EXPERT REVIEW

IndyStar.com's view

Chevrolet Motor Division entered the full-sized sport-utility market the smart way in 1992. Chevy produced a full-sized ’92 K-Blazer 4WD sport-utility by basing the vehicle’s chassis and power train on the division’s full-sized C/K pickup truck.

With a stroke of the designer pen, the K was given the C/K’s tested mechanical reliability. It was able to carry more people and tow more cargo than the V series Blazer it replaces. It was given more room. And there was significant styling improvement in a body that is all new from the B-pillar rearward.

The exterior sheet metal from the front-door B-pillar forward is identical to that of the ’92 C/K model.

One of the cleverer adaptions given the K is that while it is based on a truck chassis it really doesn’t act like one. There are some decided differentiations from a car, but it hits a happy medium between an outdoor sports-oriented mode of transportation and a strictly utility vehicle.

In making the K a full-sized sport-utility, Chevy adopted the fundamental procedure of starting from the bottom up. Its wheelbase is significantly longer than the unit it replaces, 111.5 inches vs. 106.5 inches for the V series.

The K also has a higher gross vehicle weight rating, and when properly equipped can tow 1,000 pounds more than the V. This puts the unit right on the front line when towing items like big house trailers, big boats, and about anything else that is big and has a set of wheels under it.

The K also is helped in this measure by its four-wheel-drive designation. Drop one of these things into what is known as the “growler” (first) gear and it can just about go straight up.

While the K-Blazer 4WD sounds as if it has all the connotations of a truck, it drives just like a car and just as easily.

The K that General Motors Corp.’s Tom Beaman provided for a test vehicle was equipped with a four-speed automatic transmission, an $890 option, but it made operating the Blazer the same as driving a Chevrolet sedan.

Controls, switches and the like were basically the same, and it simply was a matter of putting the shift quadrant in Drive and going forward.

Before doing that, however, there was the matter of getting behind the wheel. This constituted a considerable difference over stepping into a Chevy four-door, and marked the K’s off-road heritage.

It was equipped with big, optional off-road tires that required driver and passengers to climb up and into their seats. Chevy might do itself a favor by incorporating a rocker panel step plate to assist in situations such as this.

Once behind the wheel, a driver couldn’t ask for more comfortable seating, unless oriented toward luxury automobiles. The seating wasn’t as cushy as a Cadillac, but it was comfortable and there was room to move around.

I expected a ride that had all the characteristics of a slab of cement. But not in this case.

Unless you went out looking some big holes to drop a wheel into, the ride was quite decent. There was a li ttle pitch over rippling pavement, and with the vehicle’s high center of gravity a little roll in fast turns. But on balance, the ride over city streets was devoid of jarring.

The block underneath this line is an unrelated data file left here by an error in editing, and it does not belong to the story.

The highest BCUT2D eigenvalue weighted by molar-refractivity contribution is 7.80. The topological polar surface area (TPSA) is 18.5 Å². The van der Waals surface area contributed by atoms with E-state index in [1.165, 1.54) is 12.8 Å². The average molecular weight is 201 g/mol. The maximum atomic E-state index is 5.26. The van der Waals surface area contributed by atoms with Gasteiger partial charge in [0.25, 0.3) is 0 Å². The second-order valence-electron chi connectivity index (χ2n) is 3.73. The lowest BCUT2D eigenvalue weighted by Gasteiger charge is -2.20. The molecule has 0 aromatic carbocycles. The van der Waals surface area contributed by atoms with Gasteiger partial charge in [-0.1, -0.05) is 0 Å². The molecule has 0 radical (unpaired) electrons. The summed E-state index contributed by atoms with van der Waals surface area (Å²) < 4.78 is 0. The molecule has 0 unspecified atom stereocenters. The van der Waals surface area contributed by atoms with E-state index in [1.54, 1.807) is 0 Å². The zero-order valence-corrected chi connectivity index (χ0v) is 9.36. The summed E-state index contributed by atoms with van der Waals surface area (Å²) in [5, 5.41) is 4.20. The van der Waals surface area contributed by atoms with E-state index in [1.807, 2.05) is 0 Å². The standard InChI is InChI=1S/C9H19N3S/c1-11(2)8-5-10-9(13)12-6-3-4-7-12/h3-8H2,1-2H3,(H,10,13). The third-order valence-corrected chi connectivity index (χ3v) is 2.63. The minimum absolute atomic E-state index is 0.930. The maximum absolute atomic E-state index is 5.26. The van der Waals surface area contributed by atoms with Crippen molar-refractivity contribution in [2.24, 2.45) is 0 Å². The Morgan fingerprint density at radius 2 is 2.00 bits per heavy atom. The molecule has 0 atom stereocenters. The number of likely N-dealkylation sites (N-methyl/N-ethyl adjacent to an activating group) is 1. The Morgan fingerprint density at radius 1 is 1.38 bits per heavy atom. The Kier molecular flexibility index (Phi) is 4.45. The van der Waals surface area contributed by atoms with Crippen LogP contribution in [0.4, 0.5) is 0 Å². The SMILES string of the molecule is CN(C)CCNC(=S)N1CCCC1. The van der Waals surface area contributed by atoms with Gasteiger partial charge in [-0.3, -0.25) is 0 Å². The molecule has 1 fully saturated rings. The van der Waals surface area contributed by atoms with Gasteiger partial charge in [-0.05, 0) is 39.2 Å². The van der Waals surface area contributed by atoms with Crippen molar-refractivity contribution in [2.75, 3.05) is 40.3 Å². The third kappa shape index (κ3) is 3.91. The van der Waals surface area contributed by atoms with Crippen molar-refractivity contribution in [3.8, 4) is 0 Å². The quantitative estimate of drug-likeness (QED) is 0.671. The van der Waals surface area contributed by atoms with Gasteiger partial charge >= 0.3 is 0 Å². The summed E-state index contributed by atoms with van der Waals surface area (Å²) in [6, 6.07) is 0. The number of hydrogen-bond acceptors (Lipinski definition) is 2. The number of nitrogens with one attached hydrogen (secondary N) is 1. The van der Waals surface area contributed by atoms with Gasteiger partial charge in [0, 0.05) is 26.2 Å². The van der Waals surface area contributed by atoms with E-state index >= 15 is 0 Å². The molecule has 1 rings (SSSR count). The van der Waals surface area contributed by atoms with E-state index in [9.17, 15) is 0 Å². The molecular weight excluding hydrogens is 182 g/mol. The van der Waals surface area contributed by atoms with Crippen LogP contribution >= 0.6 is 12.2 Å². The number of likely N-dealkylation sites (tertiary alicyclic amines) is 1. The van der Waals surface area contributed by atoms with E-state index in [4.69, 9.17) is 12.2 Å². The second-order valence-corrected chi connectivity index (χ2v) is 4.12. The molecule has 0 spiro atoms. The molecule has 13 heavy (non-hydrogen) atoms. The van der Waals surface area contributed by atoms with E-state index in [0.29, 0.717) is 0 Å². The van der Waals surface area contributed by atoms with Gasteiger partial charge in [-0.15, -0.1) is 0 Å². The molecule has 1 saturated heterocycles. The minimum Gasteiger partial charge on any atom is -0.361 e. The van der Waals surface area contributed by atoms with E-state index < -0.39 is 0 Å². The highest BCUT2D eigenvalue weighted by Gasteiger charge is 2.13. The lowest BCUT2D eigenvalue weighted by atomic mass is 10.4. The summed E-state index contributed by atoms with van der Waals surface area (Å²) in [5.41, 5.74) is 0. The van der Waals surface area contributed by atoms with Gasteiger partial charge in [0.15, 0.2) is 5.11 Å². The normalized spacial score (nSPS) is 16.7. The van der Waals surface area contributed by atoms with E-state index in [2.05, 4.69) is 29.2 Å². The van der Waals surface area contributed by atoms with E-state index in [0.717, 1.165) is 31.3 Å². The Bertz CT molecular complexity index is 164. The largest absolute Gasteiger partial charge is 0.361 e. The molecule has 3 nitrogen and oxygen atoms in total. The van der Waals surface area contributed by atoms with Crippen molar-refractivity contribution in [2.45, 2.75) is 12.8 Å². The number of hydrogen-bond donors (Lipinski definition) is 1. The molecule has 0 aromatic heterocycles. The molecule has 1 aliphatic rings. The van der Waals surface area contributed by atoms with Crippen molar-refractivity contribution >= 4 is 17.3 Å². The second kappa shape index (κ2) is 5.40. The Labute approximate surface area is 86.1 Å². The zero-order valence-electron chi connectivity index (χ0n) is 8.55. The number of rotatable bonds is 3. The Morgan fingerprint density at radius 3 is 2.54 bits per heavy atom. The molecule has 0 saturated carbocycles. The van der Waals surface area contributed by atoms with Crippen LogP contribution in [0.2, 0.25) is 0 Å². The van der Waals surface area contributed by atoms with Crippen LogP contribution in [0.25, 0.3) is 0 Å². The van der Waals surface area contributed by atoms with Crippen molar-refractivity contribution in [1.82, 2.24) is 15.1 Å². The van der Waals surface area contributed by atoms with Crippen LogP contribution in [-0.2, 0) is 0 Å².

While riding along, one is struck by the commanding view. That is an advantage of high seating. Both driver and passengers have an unobstructed view in all directions.

A driver can keep track of traffic all around the vehicle. Being able to look over the roofs of automobiles ahead, it also is possible to keep from getting trapped in a line of cars halted by someone making a turn against oncoming traffic.

Chevrolet regards the K as a six- passenger vehicle, one more than was available with the V series. To do this, however, calls for seating four abreast in a very wide rear seat. Up front, seating was by two individual seats separated by a center console. Horsepower, torque needed

Because of its size and four- wheel-drive system, the K is no lightweight. It needs horsepower and torque not only t o tow but also to move its own bulk.

Under the hood is Chevy’s 350-cubic-inch (5.7-liter) V-8, the only way the vehicle comes. This power plant is tested and true and as strong as a bridge. With its 300 foot-pounds of torque and a four-speed range of gears, the V-8 virtually can move mountains.

The engine also is available with a standard five-speed manual transmission for those who want to do it themselves. With the five- speed gearbox, there is even a deeper selection of gear ratios.

The test runs on the K were, of course, made in warm weather and only in rear-drive since there was no need to drive all four wheels on dry pavement. In a severe winter and with the heavily ribbed rubber on it, the K 4WD would really come into its own.

The 4WD can be used in the summer, as the vehicle is equipped with Chevy’s patented Insta-Trac shift-on-the-fly system that lets a driver go from rear-wheel to four-wheel drive at any speed. If the pavement is wet or a driver is driving through a severe storm and feels more comfortable with all four wheels driving, he can just move the floor-mounted Insta-Trac shift lever forward to 4WD.

The K-Blazer 4WD is an all- seasons vehicle that is equally at home in the city and in the country. While it has some special-purpose orientations that will not make it suitable for everyone, but for those who need or just want a unit of this type, the K is Chevrolet’s major new thrust into the full-size sport-utility market. And it is good for anything you want to do with it.

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